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Massive sewage and water tank can be installed at McKinley Park, Sacramento judge rules

How a massive tank could protect Sacramento from sewage overflows

The City of Sacramento plans to build a massive tank under McKinley Park to handle Sacramento’s mixed sewage and rain runoff. How it would change the city’s flooding problem.
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The City of Sacramento plans to build a massive tank under McKinley Park to handle Sacramento’s mixed sewage and rain runoff. How it would change the city’s flooding problem.

The city of Sacramento will not have to halt its plans to build a massive tank for sewage and rain runoff under McKinley Park, a judge ruled last week.

A lawsuit filed in November in Sacramento Superior Court by unnamed citizens alleged the project will harm historical aspects of the park, as well as create noise, vibration and air quality issues for the surrounding East Sacramento neighborhood and nearby daycare.

The lawsuit also called for an injunction order to halt work until the case is resolved.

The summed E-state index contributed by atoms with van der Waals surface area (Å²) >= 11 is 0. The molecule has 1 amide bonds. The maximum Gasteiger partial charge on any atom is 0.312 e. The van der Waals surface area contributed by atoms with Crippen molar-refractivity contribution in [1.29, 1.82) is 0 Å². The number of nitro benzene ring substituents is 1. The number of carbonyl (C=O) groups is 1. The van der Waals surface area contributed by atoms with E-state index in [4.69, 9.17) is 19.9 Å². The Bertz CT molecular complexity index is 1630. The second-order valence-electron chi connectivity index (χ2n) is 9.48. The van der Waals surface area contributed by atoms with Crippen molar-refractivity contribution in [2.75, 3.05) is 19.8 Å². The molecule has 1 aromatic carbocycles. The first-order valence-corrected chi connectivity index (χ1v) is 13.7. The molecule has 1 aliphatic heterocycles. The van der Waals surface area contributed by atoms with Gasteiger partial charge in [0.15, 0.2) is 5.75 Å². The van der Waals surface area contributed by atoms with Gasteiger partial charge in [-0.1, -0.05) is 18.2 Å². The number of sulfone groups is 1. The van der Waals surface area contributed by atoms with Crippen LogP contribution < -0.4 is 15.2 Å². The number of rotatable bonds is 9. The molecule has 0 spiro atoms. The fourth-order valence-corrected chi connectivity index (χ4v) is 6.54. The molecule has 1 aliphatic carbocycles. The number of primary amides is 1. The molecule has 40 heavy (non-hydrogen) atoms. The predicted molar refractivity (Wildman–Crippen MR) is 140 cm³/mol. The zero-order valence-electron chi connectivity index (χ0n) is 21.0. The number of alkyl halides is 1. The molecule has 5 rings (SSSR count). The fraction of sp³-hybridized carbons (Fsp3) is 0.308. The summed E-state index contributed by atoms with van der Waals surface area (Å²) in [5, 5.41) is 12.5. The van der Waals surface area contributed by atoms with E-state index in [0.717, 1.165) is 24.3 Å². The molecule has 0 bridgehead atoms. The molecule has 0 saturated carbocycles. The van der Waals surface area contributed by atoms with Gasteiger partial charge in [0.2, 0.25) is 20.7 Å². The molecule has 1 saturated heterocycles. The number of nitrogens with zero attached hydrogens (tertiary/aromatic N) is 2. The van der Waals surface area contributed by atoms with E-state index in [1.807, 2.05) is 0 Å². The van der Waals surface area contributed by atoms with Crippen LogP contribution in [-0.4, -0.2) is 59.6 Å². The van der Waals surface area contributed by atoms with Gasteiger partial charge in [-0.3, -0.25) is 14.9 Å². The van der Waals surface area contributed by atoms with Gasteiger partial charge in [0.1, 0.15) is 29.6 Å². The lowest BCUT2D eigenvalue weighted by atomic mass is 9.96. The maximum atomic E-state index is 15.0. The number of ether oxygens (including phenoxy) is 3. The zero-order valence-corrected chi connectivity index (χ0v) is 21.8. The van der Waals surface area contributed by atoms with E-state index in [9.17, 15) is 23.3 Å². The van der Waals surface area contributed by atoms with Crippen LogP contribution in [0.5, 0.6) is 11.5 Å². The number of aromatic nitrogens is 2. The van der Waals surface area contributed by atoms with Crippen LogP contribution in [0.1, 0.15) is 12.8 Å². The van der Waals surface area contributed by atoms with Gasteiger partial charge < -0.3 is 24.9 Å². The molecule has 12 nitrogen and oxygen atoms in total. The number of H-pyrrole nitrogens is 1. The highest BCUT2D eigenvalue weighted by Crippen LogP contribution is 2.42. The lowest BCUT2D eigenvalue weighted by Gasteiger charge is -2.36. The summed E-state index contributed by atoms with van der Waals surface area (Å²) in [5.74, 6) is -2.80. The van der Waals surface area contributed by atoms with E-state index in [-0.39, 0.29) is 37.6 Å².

Sacramento Superior Court Judge Richard Sueyoshi last week denied that request, meaning the city can continue work on the project as planned, according to court documents.

The $30 million project will install a large storage tank under the park’s baseball field that will temporarily store rain and sewage during major rainstorms to reduce street flooding in the area.

The city plans to award the construction contract for the project in April, said Lou Peterson, a city spokesman. Officials plan to start construction in June and finish in late 2020. The lawsuit did not delay the project, Peterson said.

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Theresa Clift covers Sacramento City Hall. Before joining The Bee in 2018, she worked as a local government reporter for the Pittsburgh Tribune-Review, the Daily Press in Virginia and the Wausau Daily Herald in Wisconsin. She grew up in Michigan and graduated from Central Michigan University.
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